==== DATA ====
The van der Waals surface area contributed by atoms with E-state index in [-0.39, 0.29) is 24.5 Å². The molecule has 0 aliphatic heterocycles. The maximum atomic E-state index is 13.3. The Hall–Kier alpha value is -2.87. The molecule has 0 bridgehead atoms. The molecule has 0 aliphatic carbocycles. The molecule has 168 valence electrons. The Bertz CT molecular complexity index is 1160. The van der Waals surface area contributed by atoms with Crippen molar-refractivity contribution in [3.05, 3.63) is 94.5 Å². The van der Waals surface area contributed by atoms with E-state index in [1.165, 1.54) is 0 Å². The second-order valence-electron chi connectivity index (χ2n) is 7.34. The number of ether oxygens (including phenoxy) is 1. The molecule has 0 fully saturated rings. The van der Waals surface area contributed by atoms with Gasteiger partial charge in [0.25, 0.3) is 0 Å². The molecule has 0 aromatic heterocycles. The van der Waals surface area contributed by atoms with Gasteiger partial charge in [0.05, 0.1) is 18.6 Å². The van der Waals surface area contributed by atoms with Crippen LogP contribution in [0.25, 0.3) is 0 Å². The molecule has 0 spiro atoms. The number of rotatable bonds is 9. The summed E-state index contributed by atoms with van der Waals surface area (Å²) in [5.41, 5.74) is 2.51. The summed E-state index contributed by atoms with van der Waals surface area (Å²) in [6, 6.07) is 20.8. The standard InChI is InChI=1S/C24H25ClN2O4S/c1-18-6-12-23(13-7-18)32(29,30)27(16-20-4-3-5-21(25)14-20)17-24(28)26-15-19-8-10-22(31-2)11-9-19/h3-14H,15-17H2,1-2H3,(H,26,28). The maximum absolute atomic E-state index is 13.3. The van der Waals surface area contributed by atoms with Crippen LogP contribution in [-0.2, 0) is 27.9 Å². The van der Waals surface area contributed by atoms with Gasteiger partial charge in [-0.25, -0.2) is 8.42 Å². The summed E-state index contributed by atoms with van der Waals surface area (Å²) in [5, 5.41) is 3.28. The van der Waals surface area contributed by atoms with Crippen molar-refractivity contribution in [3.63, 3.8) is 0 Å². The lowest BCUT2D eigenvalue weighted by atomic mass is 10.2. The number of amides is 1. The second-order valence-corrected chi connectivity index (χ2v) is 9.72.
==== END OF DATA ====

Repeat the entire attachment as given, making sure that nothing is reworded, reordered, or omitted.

The van der Waals surface area contributed by atoms with E-state index in [-0.39, 0.29) is 24.5 Å². The molecule has 0 aliphatic heterocycles. The maximum atomic E-state index is 13.3. The Hall–Kier alpha value is -2.87. The molecule has 0 bridgehead atoms. The molecule has 0 aliphatic carbocycles. The molecule has 168 valence electrons. The Bertz CT molecular complexity index is 1160. The van der Waals surface area contributed by atoms with Crippen molar-refractivity contribution in [3.05, 3.63) is 94.5 Å². The van der Waals surface area contributed by atoms with E-state index in [1.165, 1.54) is 0 Å². The second-order valence-electron chi connectivity index (χ2n) is 7.34. The number of ether oxygens (including phenoxy) is 1. The molecule has 0 fully saturated rings. The van der Waals surface area contributed by atoms with Gasteiger partial charge in [0.25, 0.3) is 0 Å². The molecule has 0 aromatic heterocycles. The van der Waals surface area contributed by atoms with Gasteiger partial charge in [0.05, 0.1) is 18.6 Å². The van der Waals surface area contributed by atoms with Crippen LogP contribution in [0.25, 0.3) is 0 Å². The molecule has 0 spiro atoms. The number of rotatable bonds is 9. The summed E-state index contributed by atoms with van der Waals surface area (Å²) in [5.41, 5.74) is 2.51. The summed E-state index contributed by atoms with van der Waals surface area (Å²) in [6, 6.07) is 20.8. The standard InChI is InChI=1S/C24H25ClN2O4S/c1-18-6-12-23(13-7-18)32(29,30)27(16-20-4-3-5-21(25)14-20)17-24(28)26-15-19-8-10-22(31-2)11-9-19/h3-14H,15-17H2,1-2H3,(H,26,28). The maximum absolute atomic E-state index is 13.3. The van der Waals surface area contributed by atoms with Crippen LogP contribution in [-0.2, 0) is 27.9 Å². The van der Waals surface area contributed by atoms with Gasteiger partial charge in [-0.25, -0.2) is 8.42 Å². The summed E-state index contributed by atoms with van der Waals surface area (Å²) in [5, 5.41) is 3.28. The van der Waals surface area contributed by atoms with Crippen molar-refractivity contribution in [3.63, 3.8) is 0 Å². The lowest BCUT2D eigenvalue weighted by atomic mass is 10.2. The number of amides is 1. The second-order valence-corrected chi connectivity index (χ2v) is 9.72.